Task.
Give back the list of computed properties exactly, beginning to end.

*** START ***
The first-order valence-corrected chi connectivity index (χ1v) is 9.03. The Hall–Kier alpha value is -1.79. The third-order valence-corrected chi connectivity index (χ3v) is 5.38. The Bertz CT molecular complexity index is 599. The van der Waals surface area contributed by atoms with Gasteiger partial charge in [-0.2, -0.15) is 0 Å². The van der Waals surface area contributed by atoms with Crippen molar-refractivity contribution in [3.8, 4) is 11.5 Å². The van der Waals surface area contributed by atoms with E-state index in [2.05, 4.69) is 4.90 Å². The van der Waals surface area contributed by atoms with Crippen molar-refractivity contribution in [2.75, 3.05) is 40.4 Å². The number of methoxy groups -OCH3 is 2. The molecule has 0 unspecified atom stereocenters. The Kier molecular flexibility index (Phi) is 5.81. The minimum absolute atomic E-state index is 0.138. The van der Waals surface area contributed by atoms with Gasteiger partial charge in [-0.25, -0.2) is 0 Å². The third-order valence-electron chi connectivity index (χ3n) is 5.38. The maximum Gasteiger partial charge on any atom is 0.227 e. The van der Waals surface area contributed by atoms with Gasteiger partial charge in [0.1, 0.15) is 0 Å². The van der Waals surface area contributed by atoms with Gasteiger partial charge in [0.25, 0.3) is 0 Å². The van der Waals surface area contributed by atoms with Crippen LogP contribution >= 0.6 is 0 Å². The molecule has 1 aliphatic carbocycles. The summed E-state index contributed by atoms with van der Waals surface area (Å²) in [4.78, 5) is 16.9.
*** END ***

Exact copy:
The first-order valence-corrected chi connectivity index (χ1v) is 9.03. The Hall–Kier alpha value is -1.79. The third-order valence-corrected chi connectivity index (χ3v) is 5.38. The Bertz CT molecular complexity index is 599. The van der Waals surface area contributed by atoms with Gasteiger partial charge in [-0.2, -0.15) is 0 Å². The van der Waals surface area contributed by atoms with Crippen molar-refractivity contribution in [3.8, 4) is 11.5 Å². The van der Waals surface area contributed by atoms with E-state index in [2.05, 4.69) is 4.90 Å². The van der Waals surface area contributed by atoms with Crippen molar-refractivity contribution in [2.75, 3.05) is 40.4 Å². The number of methoxy groups -OCH3 is 2. The molecule has 0 unspecified atom stereocenters. The Kier molecular flexibility index (Phi) is 5.81. The minimum absolute atomic E-state index is 0.138. The van der Waals surface area contributed by atoms with Gasteiger partial charge in [-0.25, -0.2) is 0 Å². The third-order valence-electron chi connectivity index (χ3n) is 5.38. The maximum Gasteiger partial charge on any atom is 0.227 e. The van der Waals surface area contributed by atoms with Gasteiger partial charge in [0.1, 0.15) is 0 Å². The van der Waals surface area contributed by atoms with Gasteiger partial charge in [0.25, 0.3) is 0 Å². The van der Waals surface area contributed by atoms with Crippen LogP contribution >= 0.6 is 0 Å². The molecule has 1 aliphatic carbocycles. The summed E-state index contributed by atoms with van der Waals surface area (Å²) in [4.78, 5) is 16.9.